Three senior Wits University clinicians join SA's Covid-19 vaccine trial as participants

Senior clinicians in the Faculty of Health Sciences at Wits University have volunteered to participate in South Africa's first Covid-19 vaccine trial at Baragwanath Hospital in Johannesburg, South Africa.
Senior clinicians in the Faculty of Health Sciences at Wits University have volunteered to participate in South Africa's first Covid-19 vaccine trial at Baragwanath Hospital in Johannesburg, South Africa.
Daniel Born, Wits University
  • Three senior clinicians at Wits University enrol for SA's first Covid-19 vaccine trial.
  • The participants enrolled on Tuesday at a Soweto trial site.
  • The trial aims to find a vaccine that will prevent SARS-CoV-2 infections, which is the virus that causes Covid-19.

Three senior clinicians in the faculty of Health Sciences at Wits University have volunteered to participate in South Africa's first Covid-19 vaccine trial.

The dean of the faculty of Health Sciences at Wits, Professor Martin Veller, nephrologist and research director at the Wits Donald Gordon Medical Centre Dr June Fabian and leading HIV clinician Professor Francois Venter, divisional director of Ezintsha at Wits University, were vaccinated on Tuesday in Soweto after they were screened and found to be eligible.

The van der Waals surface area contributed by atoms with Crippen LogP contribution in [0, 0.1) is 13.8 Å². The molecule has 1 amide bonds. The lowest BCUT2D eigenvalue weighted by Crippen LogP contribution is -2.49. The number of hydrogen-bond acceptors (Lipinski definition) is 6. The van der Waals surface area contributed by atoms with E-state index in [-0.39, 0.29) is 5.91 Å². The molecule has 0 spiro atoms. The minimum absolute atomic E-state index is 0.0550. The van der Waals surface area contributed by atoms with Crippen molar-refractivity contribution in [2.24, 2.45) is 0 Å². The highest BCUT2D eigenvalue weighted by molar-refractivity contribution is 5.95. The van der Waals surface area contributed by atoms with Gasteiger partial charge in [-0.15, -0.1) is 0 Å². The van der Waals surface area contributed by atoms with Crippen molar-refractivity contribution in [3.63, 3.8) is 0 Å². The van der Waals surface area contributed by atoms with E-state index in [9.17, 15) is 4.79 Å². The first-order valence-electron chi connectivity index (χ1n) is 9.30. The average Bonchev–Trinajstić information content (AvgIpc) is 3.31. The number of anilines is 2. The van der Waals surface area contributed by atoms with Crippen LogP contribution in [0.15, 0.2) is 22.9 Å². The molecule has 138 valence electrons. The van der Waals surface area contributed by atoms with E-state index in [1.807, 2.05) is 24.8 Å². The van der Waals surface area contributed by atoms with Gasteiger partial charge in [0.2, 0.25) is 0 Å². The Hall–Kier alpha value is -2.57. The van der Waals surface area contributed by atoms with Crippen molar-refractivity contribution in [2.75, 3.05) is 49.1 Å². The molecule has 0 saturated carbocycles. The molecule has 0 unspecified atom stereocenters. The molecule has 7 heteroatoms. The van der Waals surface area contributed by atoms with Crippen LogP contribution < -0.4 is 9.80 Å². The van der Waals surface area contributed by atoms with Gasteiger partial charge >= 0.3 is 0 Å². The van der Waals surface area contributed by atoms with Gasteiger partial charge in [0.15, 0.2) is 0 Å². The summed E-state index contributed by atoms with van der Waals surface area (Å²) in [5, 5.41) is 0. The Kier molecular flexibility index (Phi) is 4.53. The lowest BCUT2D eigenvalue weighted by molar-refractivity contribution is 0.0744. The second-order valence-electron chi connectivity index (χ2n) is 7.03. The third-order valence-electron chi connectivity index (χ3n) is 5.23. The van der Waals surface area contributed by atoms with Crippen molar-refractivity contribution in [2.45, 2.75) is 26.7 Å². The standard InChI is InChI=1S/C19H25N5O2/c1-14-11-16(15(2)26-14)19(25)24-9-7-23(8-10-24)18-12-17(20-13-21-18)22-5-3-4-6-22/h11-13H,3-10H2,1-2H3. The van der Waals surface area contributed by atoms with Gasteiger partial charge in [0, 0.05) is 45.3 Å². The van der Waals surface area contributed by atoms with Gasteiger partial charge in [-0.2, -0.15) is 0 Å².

Senior clinicians in the Faculty of Health Science
Senior clinicians in the Faculty of Health Sciences at Wits University have volunteered to participate in South Africa's first Covid-19 vaccine trial at Baragwanath Hospital in Johannesburg, South Africa. (Daniel Born, Wits University)
Daniel Born, Wits University

Fabian said her motivation for volunteering was about supporting local scientists in their endeavours to do world-class science.

"I think it's amazing that South Africa is a Covid-19 vaccine trial site and to be a part of that is very amazing.  We must support each other as a Wits community and we must support our colleagues," she said.

Veller said Africa needed to be involved in vaccine development as there was a moral obligation for the continent to be able to access the vaccine once it became available.  

"The coronavirus pandemic has caused massive disruption - in the world - to public health and economies."

"As a consequence, a vaccine is probably the only way to manage in the medium term. We need to get a trial done quickly. Anyone who can enroll, and especially we in the healthcare fraternity who understand the risks, should," he said.

Venter said that he has enough confidence in the science to put himself on the line.

"This collection of Wits Faculty, between them, have first-authored some of the highest-impact medical articles on pandemics. It’s important to demonstrate how urgent and safe these [Covid-19 vaccine] studies are, and I have enough confidence in the science to put myself on the line," Venter explained.

READ | Wits announces SA's first Covid-19 vaccine trial, first participants to be enrolled this week

The trial, which expects to enroll about 2 000 participants aims to find a vaccine that will prevent SARS-CoV-2 infection, which is the virus that causes Covid-19.

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